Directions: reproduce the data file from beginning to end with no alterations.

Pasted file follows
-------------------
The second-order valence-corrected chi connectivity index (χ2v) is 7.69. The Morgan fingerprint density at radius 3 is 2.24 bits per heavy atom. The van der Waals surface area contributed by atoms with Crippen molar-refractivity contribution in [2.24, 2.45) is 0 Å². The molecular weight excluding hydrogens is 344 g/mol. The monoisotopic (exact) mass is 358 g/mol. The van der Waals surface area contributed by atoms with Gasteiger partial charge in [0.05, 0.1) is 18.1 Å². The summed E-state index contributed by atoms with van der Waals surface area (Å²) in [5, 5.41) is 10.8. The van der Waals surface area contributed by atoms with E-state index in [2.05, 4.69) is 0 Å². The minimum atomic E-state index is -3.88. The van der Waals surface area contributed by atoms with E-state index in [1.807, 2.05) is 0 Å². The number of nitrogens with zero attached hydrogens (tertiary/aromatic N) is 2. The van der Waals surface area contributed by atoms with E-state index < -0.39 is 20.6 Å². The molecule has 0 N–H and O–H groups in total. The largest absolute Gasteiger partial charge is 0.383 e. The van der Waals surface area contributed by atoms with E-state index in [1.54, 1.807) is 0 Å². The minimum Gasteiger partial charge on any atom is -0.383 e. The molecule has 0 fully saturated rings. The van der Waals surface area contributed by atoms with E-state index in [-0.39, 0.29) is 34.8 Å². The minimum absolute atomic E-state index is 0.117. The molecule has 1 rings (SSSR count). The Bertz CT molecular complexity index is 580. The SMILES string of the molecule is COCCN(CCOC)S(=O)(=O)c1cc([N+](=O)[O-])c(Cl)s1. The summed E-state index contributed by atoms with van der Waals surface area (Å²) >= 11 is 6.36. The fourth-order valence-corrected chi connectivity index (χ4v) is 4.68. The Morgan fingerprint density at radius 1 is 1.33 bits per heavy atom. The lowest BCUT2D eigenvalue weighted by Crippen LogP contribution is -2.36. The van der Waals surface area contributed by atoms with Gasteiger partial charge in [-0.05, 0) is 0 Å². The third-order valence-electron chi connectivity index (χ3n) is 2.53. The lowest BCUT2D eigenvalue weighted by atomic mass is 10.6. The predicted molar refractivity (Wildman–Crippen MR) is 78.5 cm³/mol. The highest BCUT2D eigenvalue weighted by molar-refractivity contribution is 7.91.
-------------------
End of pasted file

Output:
The second-order valence-corrected chi connectivity index (χ2v) is 7.69. The Morgan fingerprint density at radius 3 is 2.24 bits per heavy atom. The van der Waals surface area contributed by atoms with Crippen molar-refractivity contribution in [2.24, 2.45) is 0 Å². The molecular weight excluding hydrogens is 344 g/mol. The monoisotopic (exact) mass is 358 g/mol. The van der Waals surface area contributed by atoms with Gasteiger partial charge in [0.05, 0.1) is 18.1 Å². The summed E-state index contributed by atoms with van der Waals surface area (Å²) in [5, 5.41) is 10.8. The van der Waals surface area contributed by atoms with E-state index in [2.05, 4.69) is 0 Å². The minimum atomic E-state index is -3.88. The van der Waals surface area contributed by atoms with E-state index in [1.807, 2.05) is 0 Å². The number of nitrogens with zero attached hydrogens (tertiary/aromatic N) is 2. The van der Waals surface area contributed by atoms with E-state index < -0.39 is 20.6 Å². The molecule has 0 N–H and O–H groups in total. The largest absolute Gasteiger partial charge is 0.383 e. The van der Waals surface area contributed by atoms with E-state index in [1.54, 1.807) is 0 Å². The minimum Gasteiger partial charge on any atom is -0.383 e. The molecule has 0 fully saturated rings. The van der Waals surface area contributed by atoms with E-state index in [-0.39, 0.29) is 34.8 Å². The minimum absolute atomic E-state index is 0.117. The molecule has 1 rings (SSSR count). The Bertz CT molecular complexity index is 580. The SMILES string of the molecule is COCCN(CCOC)S(=O)(=O)c1cc([N+](=O)[O-])c(Cl)s1. The summed E-state index contributed by atoms with van der Waals surface area (Å²) >= 11 is 6.36. The fourth-order valence-corrected chi connectivity index (χ4v) is 4.68. The Morgan fingerprint density at radius 1 is 1.33 bits per heavy atom. The lowest BCUT2D eigenvalue weighted by Crippen LogP contribution is -2.36. The van der Waals surface area contributed by atoms with Gasteiger partial charge in [-0.05, 0) is 0 Å². The third-order valence-electron chi connectivity index (χ3n) is 2.53. The lowest BCUT2D eigenvalue weighted by atomic mass is 10.6. The predicted molar refractivity (Wildman–Crippen MR) is 78.5 cm³/mol. The highest BCUT2D eigenvalue weighted by molar-refractivity contribution is 7.91.